Airports around the country faced chaos yesterday when a computer failure forced Air New Zealand to check in thousands of passengers manually.
The failure at 10am stopped online bookings, call centre systems and check-ins, affecting at least 5000 passengers.
Travellers were given a written boarding pass and bag tags were issued one by one, causing long delays to flights. The failure came as people were making their way home from school holidays.
Most systems were running again by mid-afternoon but by that time flights were more than two hours behind. Self check-in kiosks could be used again by 3.30pm and the electronic system for checking people in was back at 1.40pm.
Air New Zealand general manager short haul airlines Bruce Parton said the computer failure was unprecedented. Parts of the system had had problems before but nothing as dramatic as yesterday's failure.
The airline would seek answers from IBM but the priority yesterday was getting the systems back up and moving passengers.
Mr Parton said staff on days off came in voluntarily to help manage the manual check-in. The airline opened about 10 extra counters while the system was down.
"It's just slow is the issue for us obviously, it's just a paper-based system," he said.
Today Mr Parton told Radio New Zealand Air NZ would meet with IBM today to look at what the issue was and "to get some confidence that such an occurrence won't happen again."
"Ten thousand-plus customers affected on the last day of holidays and millions of dollars of revenue not going through our online site, you can be assured we'll be having some very serious discussions with IBM today."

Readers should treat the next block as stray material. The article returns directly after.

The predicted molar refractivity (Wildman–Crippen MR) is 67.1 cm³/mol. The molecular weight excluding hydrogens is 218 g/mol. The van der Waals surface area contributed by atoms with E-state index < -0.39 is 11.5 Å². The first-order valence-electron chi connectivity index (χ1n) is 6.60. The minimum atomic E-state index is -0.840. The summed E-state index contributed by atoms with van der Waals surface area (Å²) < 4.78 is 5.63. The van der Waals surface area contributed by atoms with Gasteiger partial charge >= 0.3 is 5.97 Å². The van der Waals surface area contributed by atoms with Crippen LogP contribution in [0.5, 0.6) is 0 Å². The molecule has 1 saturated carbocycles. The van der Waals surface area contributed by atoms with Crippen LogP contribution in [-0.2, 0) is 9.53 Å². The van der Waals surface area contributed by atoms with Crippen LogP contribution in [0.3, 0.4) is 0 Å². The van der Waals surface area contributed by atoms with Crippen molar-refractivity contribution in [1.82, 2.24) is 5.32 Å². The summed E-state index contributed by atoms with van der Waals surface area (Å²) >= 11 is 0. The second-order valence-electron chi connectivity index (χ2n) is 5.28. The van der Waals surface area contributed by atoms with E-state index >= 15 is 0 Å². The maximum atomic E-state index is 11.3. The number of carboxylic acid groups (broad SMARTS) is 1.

An IBM spokeswoman yesterday said power failure affected a back-up generator at IBM's Newton data centre at 9.03am, which disrupted services for clients.
The spokeswoman did not mention Air New Zealand but continued: "The power was restored at 9.05 and was fully functional by 9.55 with service to most clients being reinstated. One client's system in particular was badly affected and our technical support team has been working with them to resolve the systems issues."
Among the hundreds at the domestic terminal at Auckland Airport were the Salmon family, waiting to fly home to Tauranga after a 10-day campervan tour of the South Island.
Mr Salmon said the computer failure had shown him how important it was to have a back-up server.
He runs a medical practice and keeps a back-up server at another location "just so we don't lose anything".
Another traveller, Ken Batten, said the delays were made worse when several different flights were called at once.
"Why not do it one at a time, it's nonsense."
The Nelson man had an operation on Friday and found standing in the queue difficult so his wife held their place.
- With NZPA